parliamentary discussions. A one-party system was justifiable and historically even a necessity in 1933. But it
was an historical mistake to attempt to perpetuate it for all eternity. This would have been impossible anyway,
since, after Hitler's death, at least three distinct groups within the National Socialist German Workers' Party
would have entered the political arena. National Socialism at one time was, so to speak, a substitute nation,
when the country was threatened with dissolution by thirty-two individual parties. The old parties of the class
and religious wars were outmoded and had outlived their usefulness. They had in many respects become no
more than hollow shells, and had to be remoulded. This was as inevitable as the resignation of the twenty-three
German dynasties in 1918. Thus it was the historic task of National Socialism to become the spiritual-political
basis of life (Nationalism and Socialism) for the entire people. With this national union no longer disputed,
certain wing-groups could have been tolerated. But while this seemed desirable to a large number of people, it
was never approved by Hitler who (together with Ley, Göbbels, and the rest) rode a good principle to death.
This new idea will somehow have to be the spiritual basis for the future. What experience taught us must never
again be forgotten. But since we will have to count on more than one political group, the National Socialist
identification of party with state is automatically eliminated. In fact, between 1933 and 1945 this identity, never
fully comprehended in its effect, jeopardized the most basic laws governing the very life of a people. Not one of
us can claim that we did not uphold the dictum, the party rules the state. For a while this was justified, for then
it was not the state that created us, but we who had created the state. True enough, but weren't we already living
in a thousand year state -- a state the party was to serve? This diffuse dualism could not be overcome by a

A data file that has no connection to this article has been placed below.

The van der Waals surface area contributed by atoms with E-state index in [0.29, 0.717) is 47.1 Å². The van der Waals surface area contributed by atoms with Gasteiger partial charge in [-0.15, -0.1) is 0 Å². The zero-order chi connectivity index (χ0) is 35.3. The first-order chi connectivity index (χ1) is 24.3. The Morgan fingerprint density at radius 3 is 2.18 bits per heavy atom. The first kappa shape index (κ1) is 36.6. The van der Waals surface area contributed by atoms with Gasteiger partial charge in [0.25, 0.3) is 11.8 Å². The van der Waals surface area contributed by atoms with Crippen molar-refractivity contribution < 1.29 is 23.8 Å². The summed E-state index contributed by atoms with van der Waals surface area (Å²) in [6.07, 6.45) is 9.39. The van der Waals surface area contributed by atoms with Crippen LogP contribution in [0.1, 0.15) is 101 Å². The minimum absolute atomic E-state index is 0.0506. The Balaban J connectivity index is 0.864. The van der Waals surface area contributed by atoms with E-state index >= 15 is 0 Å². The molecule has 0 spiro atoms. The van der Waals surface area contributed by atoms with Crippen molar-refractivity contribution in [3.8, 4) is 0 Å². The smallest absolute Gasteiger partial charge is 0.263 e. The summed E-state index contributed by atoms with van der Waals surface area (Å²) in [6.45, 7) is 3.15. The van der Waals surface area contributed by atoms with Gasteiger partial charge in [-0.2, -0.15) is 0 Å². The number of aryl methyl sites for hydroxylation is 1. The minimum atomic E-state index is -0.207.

personal union while the party office on the ministerial level worked towards the termination of this very union.
This would have simply meant the perpetuation of a dictatorship of the antechamber. In connection with the
future multiparty system, the position of the representatives of the individual states which make up the Reich
will have to be independent. The creation of the office of Reichsstatthalter was basically sound. The
sovereignty of the Reich was upheld while at the same time the various Länder (states) were permitted to
govern themselves. That this required state governments (and perhaps even Chambers of Counsellors) though
not necessarily Landtage (State Assemblies), is obvious, if for no other reason than the preservation of national
strength. (The representatives elected to the Reichstag from a given Land could, incidentally, also make up the
majority of these Chambers of Counselors.) National Socialism turned into legal centralism, but also to
particularism in practice. Never was the unity of a central administration more of an obvious necessity than
today, when the Reich is divided into four zones. This, then, could be the basis: the appointment by the Head of
State of Reichsstatthalter (who also serve as Presidents of the State Governments), candidates to be suggested
by the Reich Chancellor. The special interests of the individual states to be safeguarded by Chambers of
Counselors, by representatives elected to the Reichstag, and by representatives in the Senate. The shocking
degeneration of police power in the Third Reich makes it mandatory that independent judges and due process of
law once again guarantee the
security of the individual. Time-tested European methods must safeguard the community. Not even the most
shrewdly conceived constitution can possibly guarantee permanent security. If a democracy tends toward chaos,
the Fuehrer principle on the other hand might lead to monocracy. Besides that, foreign political developments